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I Saw The Face Of God
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This is a story of a remarkable man, locked in a body disabled by muscular dystrophy. When we met him he was in the last stages of the disease, and died a few months later. Although he was held captive by a useless body, his spirit could not be imprisoned. In this man I saw the face of God.
My husband and I had been invited to visit him. Reluctantly we went, dreading the visit. What would we say to him? How could we bring cheer to him, a man so crippled that he could not move without help? My mind traveled back to the only time I had ever seen a quadriplegic before. The man of my memory was a bitter twenty-one-year old, whom I had been assigned to care for in an extended care hospital. I dreaded every time I had to step into the room. He was rude and verbally abusive. I remember telling myself at the time that he couldn't be blamed. However, it was still an unpleasant experience.
But I need not have worried with this man. Intending to stay but a few minutes, we spent a wonderful two hours or more with him. When we finally left, we were the ones who were cheered.
He met us with profuse greetings, and when our introductions had been made, he directed us to view the pictures that surrounded his bed. He told us of his wife. How he loved her! And it was because of his love for her that he asked her to divorce him so that she could get on with her life. Bursting with pride for his children, he told of each of their accomplishments. When we asked him who the young man in the hockey uniform was, he proudly, but with no trace of bitterness, explained that at one time he had been an ardent hockey player.
And then, with a special pen-like instrument, which he held in his mouth, he manipulated it to a key on his computer. With difficulty--at least it appeared that way to us--he hit a switch that turned on the light above his bed. Then he pushed another button on his keyboard, and the word processing program on his computer came on. He was writing a book on his life. He informed us that he had also written several articles on the rights of the minorities, and on the many things he saw wrong in society.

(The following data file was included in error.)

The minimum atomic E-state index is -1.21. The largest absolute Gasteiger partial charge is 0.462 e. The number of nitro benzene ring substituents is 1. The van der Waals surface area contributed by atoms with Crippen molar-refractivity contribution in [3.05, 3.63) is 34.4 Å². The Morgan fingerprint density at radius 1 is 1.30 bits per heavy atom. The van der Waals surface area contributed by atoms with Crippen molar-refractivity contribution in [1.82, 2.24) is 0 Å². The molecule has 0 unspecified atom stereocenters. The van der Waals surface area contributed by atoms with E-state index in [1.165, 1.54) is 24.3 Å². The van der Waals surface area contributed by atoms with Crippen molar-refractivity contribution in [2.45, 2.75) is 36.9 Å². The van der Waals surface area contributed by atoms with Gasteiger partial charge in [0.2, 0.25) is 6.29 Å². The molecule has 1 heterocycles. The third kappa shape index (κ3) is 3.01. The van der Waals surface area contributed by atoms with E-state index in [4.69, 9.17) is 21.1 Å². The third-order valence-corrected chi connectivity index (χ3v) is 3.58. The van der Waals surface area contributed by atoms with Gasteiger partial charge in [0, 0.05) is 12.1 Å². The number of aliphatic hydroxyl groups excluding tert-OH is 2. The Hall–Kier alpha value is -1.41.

A few minutes later, he said, "Excuse me." With the instrument, he pushed another key. A nurse came into the room. It was time for him to be helped to the bathroom. Our visit with Bill was over.
Accompanying us outside the room, the nurse told us that Bill was her favorite patient. "He never complains," she said, "and at time he has several of us staff members doubled over with laughter. It is a joy to have him in our care."
My husband and I were both so impressed with this remarkable visit that it will stay in our minds forever. It inspired the following poem.
"A quadriplegic," they had called him that day, and the vision of him will not go away. He lay there inert, without use of his limbs, held firmly a prisoner by the body he's in. For most of his day he lies flat in his bed, awaiting assistance to get dressed, or be fed. With pen in his mouth, on his special P.C. he pushes a key button for lights, or T.V.
Our minds were in turmoil as we came near his room, expecting to find a sad creature of gloom. We could hear our hearts beating as we pushed at the door, both wishing that somehow we could drop through the floor. But wait! We're mistaken.
This can't be the place. The man in this bed has a bright, radiant face.
"Come in, my good friends," he said with a smile, "I'm so glad you have come to visit awhile. "Don't be bashful," he said. "Let me show you my realm."
His remarkable wit had us quite overwhelmed! The walls all around him displayed his great pride: many pictures of family, of him and his bride.
'Though his body was useless; his mind was alert. On numerous topics he'd become an expert. He talked about hockey, football, and the fights. He expounded on politics, minorities and rights.
We'd intended to stay just a moment or so. It was two hours later that we stood up to go. Never once had he mentioned his incredible pain, but we plainly could see he was under great strain.
As we said our good-byes, a thought came to my mind: "Supposing he'd left, and I'd stayed behind." Would I lay there seething, bitter, and rude? Or would I, like this man, show a Christ attitude?
Copyright 2002, Helen Dowd
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Janice S Ramkissoon
16 Jun 2014
You described that scene so well that I felt I was in that room with you. It reminded me of a scene on 'Highway to Heaven'. Thank you for sharing this one Helen. Gob bless you and Hart for spending time with Bill.
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